Pope Benedict XVI says he will resign, cites ill health
ROME — Citing advanced years and infirmity, Pope Benedict XVI, the former Cardinal Joseph Ratzinger, stunned the Roman Catholic world Monday by saying that he would resign Feb. 28, less than eight years after he took office, the first pope to do so in six centuries.
A profoundly conservative figure whose papacy was overshadowed by clerical abuse scandals, the pope, 85, was elected by fellow cardinals in 2005 after the death of his predecessor, Pope John Paul II.
After examining his conscience “before God,” he said Monday, “I have come to the certainty that my strengths, due to an advanced age, are no longer suited to an adequate exercise” of his position as head of the world’s Roman Catholics.
Federico Lombardi, the Vatican spokesman, said the pope would continue to carry out his papal duties until Feb. 28 and that a successor could probably be elected by Easter which falls this year on March 31. But, he added, that date was “not an announcement, it’s a hypothesis.”
While there had been questions about the pope’s health and infirmity, the timing of his announcement — even by the Vatican’s official account — sent shock waves across the globe, even though he had in the past endorsed the notion that an incapacitated pope could resign.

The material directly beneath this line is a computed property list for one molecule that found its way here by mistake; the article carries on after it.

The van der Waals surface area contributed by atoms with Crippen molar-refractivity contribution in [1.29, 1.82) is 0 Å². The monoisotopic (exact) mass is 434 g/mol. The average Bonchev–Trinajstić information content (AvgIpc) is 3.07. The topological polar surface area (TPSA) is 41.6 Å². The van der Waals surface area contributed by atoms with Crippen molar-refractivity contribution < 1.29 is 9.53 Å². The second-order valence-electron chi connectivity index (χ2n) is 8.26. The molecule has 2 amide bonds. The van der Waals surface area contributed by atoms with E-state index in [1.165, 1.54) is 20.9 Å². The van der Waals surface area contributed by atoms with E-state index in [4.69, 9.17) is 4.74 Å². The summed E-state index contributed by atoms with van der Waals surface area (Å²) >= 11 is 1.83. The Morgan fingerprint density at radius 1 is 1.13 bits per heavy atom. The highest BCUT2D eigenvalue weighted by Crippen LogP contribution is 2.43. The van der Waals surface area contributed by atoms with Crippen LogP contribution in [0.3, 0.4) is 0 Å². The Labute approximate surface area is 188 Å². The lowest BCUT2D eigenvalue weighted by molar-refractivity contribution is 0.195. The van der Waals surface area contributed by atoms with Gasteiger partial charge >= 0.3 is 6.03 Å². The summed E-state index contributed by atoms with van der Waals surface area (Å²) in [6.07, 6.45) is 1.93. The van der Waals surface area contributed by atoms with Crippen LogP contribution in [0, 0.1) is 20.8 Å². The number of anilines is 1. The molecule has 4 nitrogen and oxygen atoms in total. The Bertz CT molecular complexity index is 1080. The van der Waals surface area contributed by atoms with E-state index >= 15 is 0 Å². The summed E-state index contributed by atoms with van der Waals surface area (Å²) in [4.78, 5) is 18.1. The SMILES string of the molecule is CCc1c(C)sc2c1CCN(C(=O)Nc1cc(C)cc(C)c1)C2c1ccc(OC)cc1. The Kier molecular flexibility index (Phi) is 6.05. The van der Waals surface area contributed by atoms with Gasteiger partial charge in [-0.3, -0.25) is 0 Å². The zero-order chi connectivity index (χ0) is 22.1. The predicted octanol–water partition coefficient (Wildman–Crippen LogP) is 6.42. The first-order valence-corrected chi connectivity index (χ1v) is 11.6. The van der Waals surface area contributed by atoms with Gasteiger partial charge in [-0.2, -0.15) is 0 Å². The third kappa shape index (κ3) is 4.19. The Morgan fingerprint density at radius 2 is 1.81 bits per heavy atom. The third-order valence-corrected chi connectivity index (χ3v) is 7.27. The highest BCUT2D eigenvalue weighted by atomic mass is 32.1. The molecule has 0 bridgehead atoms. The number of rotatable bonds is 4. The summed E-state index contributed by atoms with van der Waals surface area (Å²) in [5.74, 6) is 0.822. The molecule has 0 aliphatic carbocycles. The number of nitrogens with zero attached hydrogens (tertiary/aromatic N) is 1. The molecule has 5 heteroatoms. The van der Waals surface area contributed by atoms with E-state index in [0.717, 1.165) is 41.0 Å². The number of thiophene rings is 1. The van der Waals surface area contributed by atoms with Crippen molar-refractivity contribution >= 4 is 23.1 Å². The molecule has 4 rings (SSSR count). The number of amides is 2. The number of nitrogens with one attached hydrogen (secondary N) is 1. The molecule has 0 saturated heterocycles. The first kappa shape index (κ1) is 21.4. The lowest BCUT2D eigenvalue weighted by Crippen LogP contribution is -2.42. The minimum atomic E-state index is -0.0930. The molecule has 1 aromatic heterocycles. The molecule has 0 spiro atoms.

“The pope took us by surprise,” said Vatican spokesman Federico Lombardi, who explained that many cardinals were in Rome on Monday for a ceremony at the Vatican and heard the pope’s address. Italy’s outgoing Prime Minister Mario Monti said he was “very shaken by the unexpected news.”
The announcement plunged the Roman Catholic world into frenzied speculation about his likely successor and seemed likely to inspire many contrasting evaluations of a papacy that was seen as both conservative and contentious.
The pope made his initial announcement in Latin but his statement was translated into seven languages — Italian, French, English, German, Polish, Portuguese and Spanish.
“In today’s world, subject to so many rapid changes and shaken by questions of deep relevance for the life of faith, in order to govern the bark of St. Peter and proclaim the gospel, both strength of mind and body are necessary, strength which in the last few months has deteriorated in me to the extent that I have had to recognize my incapacity to adequately fulfill the ministry entrusted to me,” the pope said.
“For this reason, and well aware of the seriousness of this act, with full freedom, I declare that I renounce the ministry of Bishop of Rome, Successor of St. Peter.”
Elected April 19, 2005, Pope Benedict said his papacy would end on Feb. 28. At a news conference, the Vatican spokesman said the pope did not express strong emotion as he made his announcement but spoke with “great dignity, great concentration and great understanding of the significance of the moment.”